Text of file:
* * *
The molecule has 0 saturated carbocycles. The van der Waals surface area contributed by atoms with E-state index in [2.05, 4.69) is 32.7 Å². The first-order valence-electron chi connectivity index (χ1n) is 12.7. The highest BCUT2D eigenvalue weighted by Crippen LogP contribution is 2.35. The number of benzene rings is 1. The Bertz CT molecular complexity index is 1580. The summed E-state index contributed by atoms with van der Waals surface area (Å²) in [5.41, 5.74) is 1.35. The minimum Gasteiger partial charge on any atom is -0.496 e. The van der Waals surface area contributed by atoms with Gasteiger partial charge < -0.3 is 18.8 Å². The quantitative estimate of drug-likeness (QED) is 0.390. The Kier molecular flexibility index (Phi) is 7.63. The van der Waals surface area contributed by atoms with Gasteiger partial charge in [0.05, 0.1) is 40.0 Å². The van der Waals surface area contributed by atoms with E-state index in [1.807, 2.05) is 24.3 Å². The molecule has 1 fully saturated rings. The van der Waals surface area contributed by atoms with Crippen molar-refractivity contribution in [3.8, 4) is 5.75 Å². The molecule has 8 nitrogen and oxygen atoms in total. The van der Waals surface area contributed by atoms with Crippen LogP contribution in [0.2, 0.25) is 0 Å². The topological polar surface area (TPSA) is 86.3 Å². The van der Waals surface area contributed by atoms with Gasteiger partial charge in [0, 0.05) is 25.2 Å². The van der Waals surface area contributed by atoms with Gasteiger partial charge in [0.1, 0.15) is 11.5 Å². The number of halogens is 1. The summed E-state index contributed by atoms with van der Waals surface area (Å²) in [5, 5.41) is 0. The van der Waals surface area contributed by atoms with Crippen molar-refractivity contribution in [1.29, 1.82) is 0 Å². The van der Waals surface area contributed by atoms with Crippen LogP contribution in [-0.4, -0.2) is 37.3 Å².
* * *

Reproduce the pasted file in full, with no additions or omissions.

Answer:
The molecule has 0 saturated carbocycles. The van der Waals surface area contributed by atoms with E-state index in [2.05, 4.69) is 32.7 Å². The first-order valence-electron chi connectivity index (χ1n) is 12.7. The highest BCUT2D eigenvalue weighted by Crippen LogP contribution is 2.35. The number of benzene rings is 1. The Bertz CT molecular complexity index is 1580. The summed E-state index contributed by atoms with van der Waals surface area (Å²) in [5.41, 5.74) is 1.35. The minimum Gasteiger partial charge on any atom is -0.496 e. The van der Waals surface area contributed by atoms with Gasteiger partial charge < -0.3 is 18.8 Å². The quantitative estimate of drug-likeness (QED) is 0.390. The Kier molecular flexibility index (Phi) is 7.63. The van der Waals surface area contributed by atoms with Gasteiger partial charge in [0.05, 0.1) is 40.0 Å². The van der Waals surface area contributed by atoms with E-state index in [1.807, 2.05) is 24.3 Å². The molecule has 1 fully saturated rings. The van der Waals surface area contributed by atoms with Crippen molar-refractivity contribution in [3.8, 4) is 5.75 Å². The molecule has 8 nitrogen and oxygen atoms in total. The van der Waals surface area contributed by atoms with Crippen LogP contribution in [0.2, 0.25) is 0 Å². The topological polar surface area (TPSA) is 86.3 Å². The van der Waals surface area contributed by atoms with Gasteiger partial charge in [0, 0.05) is 25.2 Å². The van der Waals surface area contributed by atoms with Gasteiger partial charge in [0.1, 0.15) is 11.5 Å². The number of halogens is 1. The summed E-state index contributed by atoms with van der Waals surface area (Å²) in [5, 5.41) is 0. The van der Waals surface area contributed by atoms with Crippen molar-refractivity contribution in [1.29, 1.82) is 0 Å². The van der Waals surface area contributed by atoms with Crippen LogP contribution in [-0.4, -0.2) is 37.3 Å².